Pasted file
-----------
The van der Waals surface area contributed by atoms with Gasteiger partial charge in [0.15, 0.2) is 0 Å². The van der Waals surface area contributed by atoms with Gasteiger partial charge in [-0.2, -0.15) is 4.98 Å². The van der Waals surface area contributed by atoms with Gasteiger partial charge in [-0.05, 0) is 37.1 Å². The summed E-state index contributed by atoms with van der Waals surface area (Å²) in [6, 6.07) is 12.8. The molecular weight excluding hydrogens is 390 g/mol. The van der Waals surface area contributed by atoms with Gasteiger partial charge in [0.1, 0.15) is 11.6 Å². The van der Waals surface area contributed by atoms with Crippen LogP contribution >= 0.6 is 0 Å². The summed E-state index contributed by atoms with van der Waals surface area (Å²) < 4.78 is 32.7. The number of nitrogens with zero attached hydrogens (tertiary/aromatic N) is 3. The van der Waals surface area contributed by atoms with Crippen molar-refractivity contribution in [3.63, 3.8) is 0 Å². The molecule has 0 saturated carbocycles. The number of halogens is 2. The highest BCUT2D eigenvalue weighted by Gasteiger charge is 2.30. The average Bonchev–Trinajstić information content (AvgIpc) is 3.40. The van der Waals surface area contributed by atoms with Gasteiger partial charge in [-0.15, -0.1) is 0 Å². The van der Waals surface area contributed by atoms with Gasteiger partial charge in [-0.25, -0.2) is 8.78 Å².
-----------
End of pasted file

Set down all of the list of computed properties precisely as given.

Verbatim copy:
The van der Waals surface area contributed by atoms with Gasteiger partial charge in [0.15, 0.2) is 0 Å². The van der Waals surface area contributed by atoms with Gasteiger partial charge in [-0.2, -0.15) is 4.98 Å². The van der Waals surface area contributed by atoms with Gasteiger partial charge in [-0.05, 0) is 37.1 Å². The summed E-state index contributed by atoms with van der Waals surface area (Å²) in [6, 6.07) is 12.8. The molecular weight excluding hydrogens is 390 g/mol. The van der Waals surface area contributed by atoms with Gasteiger partial charge in [0.1, 0.15) is 11.6 Å². The van der Waals surface area contributed by atoms with Crippen LogP contribution >= 0.6 is 0 Å². The summed E-state index contributed by atoms with van der Waals surface area (Å²) < 4.78 is 32.7. The number of nitrogens with zero attached hydrogens (tertiary/aromatic N) is 3. The van der Waals surface area contributed by atoms with Crippen molar-refractivity contribution in [3.63, 3.8) is 0 Å². The molecule has 0 saturated carbocycles. The number of halogens is 2. The highest BCUT2D eigenvalue weighted by Gasteiger charge is 2.30. The average Bonchev–Trinajstić information content (AvgIpc) is 3.40. The van der Waals surface area contributed by atoms with Gasteiger partial charge in [-0.15, -0.1) is 0 Å². The van der Waals surface area contributed by atoms with Gasteiger partial charge in [-0.25, -0.2) is 8.78 Å².